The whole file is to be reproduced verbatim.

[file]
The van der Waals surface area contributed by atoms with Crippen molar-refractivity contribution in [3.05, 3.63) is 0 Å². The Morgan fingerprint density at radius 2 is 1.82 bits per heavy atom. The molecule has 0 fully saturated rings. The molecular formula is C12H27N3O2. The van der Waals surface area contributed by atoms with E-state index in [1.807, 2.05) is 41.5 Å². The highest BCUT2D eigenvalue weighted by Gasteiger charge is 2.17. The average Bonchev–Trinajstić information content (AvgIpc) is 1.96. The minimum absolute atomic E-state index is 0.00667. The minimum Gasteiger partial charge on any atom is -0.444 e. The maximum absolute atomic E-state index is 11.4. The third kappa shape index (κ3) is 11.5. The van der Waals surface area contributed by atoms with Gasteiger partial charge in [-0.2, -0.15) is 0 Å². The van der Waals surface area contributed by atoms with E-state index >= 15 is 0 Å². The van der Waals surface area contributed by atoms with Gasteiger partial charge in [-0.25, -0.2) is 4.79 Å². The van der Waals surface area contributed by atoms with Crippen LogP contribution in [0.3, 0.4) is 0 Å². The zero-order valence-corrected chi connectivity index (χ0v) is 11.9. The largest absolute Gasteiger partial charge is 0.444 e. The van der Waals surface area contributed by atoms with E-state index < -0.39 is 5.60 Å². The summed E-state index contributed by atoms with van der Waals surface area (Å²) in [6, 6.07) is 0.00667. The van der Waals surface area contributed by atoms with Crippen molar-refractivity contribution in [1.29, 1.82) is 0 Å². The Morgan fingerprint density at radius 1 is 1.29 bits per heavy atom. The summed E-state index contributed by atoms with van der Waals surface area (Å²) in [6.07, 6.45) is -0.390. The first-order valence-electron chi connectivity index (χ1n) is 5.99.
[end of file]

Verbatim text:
The van der Waals surface area contributed by atoms with Crippen molar-refractivity contribution in [3.05, 3.63) is 0 Å². The Morgan fingerprint density at radius 2 is 1.82 bits per heavy atom. The molecule has 0 fully saturated rings. The molecular formula is C12H27N3O2. The van der Waals surface area contributed by atoms with E-state index in [1.807, 2.05) is 41.5 Å². The highest BCUT2D eigenvalue weighted by Gasteiger charge is 2.17. The average Bonchev–Trinajstić information content (AvgIpc) is 1.96. The minimum absolute atomic E-state index is 0.00667. The minimum Gasteiger partial charge on any atom is -0.444 e. The maximum absolute atomic E-state index is 11.4. The third kappa shape index (κ3) is 11.5. The van der Waals surface area contributed by atoms with Gasteiger partial charge in [-0.2, -0.15) is 0 Å². The van der Waals surface area contributed by atoms with E-state index >= 15 is 0 Å². The van der Waals surface area contributed by atoms with Gasteiger partial charge in [-0.25, -0.2) is 4.79 Å². The van der Waals surface area contributed by atoms with Crippen LogP contribution in [0.3, 0.4) is 0 Å². The zero-order valence-corrected chi connectivity index (χ0v) is 11.9. The largest absolute Gasteiger partial charge is 0.444 e. The van der Waals surface area contributed by atoms with E-state index < -0.39 is 5.60 Å². The summed E-state index contributed by atoms with van der Waals surface area (Å²) in [6, 6.07) is 0.00667. The van der Waals surface area contributed by atoms with Crippen molar-refractivity contribution in [1.29, 1.82) is 0 Å². The Morgan fingerprint density at radius 1 is 1.29 bits per heavy atom. The summed E-state index contributed by atoms with van der Waals surface area (Å²) in [6.07, 6.45) is -0.390. The first-order valence-electron chi connectivity index (χ1n) is 5.99.